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Partition Strategy for Bitlocker

2809 Views 11 Replies Latest reply: Aug 29, 2013 12:57 AM by ItIsJustMe RSS
ItIsJustMe Calculating status...
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Aug 17, 2013 2:30 PM

This conversation was started over here:


I run bootcamp and Parallels (the latter using the bootcamp installation as the guest OS) on a 15" rMBP with 256GB SSD.  I use Win8 as the guest OS and Mountain Lion on the host.  I have been trying to enable bitlocker in the guest OS and when I attempt to create another partition (required with bitlocker on a system drive) using the Win8 command:


BdeHdCfg.exe -target c: shrink -newdriveletter x: -size 1500 -quiet –restart


I receive the error:


Disk already has the maximum number of primary and extended partitions. Use the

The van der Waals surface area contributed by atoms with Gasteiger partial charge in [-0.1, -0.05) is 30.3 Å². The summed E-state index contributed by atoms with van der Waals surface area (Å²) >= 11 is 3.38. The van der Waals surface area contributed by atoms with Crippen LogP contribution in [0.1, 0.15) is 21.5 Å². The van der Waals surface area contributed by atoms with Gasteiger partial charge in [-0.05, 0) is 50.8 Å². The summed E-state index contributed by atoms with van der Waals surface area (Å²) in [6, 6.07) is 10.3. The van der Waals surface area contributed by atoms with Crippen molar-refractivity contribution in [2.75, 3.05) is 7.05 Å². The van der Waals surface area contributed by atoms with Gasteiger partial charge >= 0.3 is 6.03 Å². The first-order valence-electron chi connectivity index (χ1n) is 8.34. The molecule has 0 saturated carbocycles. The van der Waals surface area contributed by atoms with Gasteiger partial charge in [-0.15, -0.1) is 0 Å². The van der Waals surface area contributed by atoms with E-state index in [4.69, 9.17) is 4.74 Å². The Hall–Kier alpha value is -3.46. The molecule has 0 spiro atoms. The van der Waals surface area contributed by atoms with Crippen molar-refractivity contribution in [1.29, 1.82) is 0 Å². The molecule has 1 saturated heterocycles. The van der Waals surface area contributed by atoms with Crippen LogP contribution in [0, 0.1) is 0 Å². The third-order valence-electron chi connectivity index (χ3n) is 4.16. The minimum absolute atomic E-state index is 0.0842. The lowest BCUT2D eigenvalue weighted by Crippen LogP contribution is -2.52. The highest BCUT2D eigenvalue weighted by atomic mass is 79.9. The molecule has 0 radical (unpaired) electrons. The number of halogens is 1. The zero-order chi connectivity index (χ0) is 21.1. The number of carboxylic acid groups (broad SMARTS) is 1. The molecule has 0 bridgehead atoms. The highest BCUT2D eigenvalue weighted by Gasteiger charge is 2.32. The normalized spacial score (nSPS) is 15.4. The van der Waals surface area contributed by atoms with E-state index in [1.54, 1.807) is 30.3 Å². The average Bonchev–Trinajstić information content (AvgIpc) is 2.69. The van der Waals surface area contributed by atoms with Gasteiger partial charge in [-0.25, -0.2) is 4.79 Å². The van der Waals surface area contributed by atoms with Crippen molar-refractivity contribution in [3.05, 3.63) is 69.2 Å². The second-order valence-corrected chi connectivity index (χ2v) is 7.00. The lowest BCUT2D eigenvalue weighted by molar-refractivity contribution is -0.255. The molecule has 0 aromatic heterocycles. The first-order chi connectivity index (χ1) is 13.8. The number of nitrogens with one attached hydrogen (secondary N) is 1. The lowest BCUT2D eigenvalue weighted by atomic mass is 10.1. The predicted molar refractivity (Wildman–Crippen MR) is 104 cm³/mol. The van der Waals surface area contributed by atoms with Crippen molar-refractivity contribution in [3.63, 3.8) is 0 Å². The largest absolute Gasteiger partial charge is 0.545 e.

'-driveinfo' command for a list of valid target drives.


This of course is related to the issue originally noted in this thread about hybrid MBR as I already have all four allowed partitions.  It looks like there may be a way around this using some of the techniques described in this thread however rather than creating another partition visible to OSX (which is what OP did) I want to create two partitions visible to Win8.  Would someone be so kind as to walk through how I would accomplish that?


Thank you!


In hopes of increasing the Google-ability of this thread for future people with this issue, Bitlocker Drive Encryption returns the message "Bitlocker Setup could not find a target system drive.  You may need to manually prepare your drive for Bitlocker."  The Event Log contains the following errors in the Bitlocker-DrivePreparationTool log:


Error Code: 0xC0A00007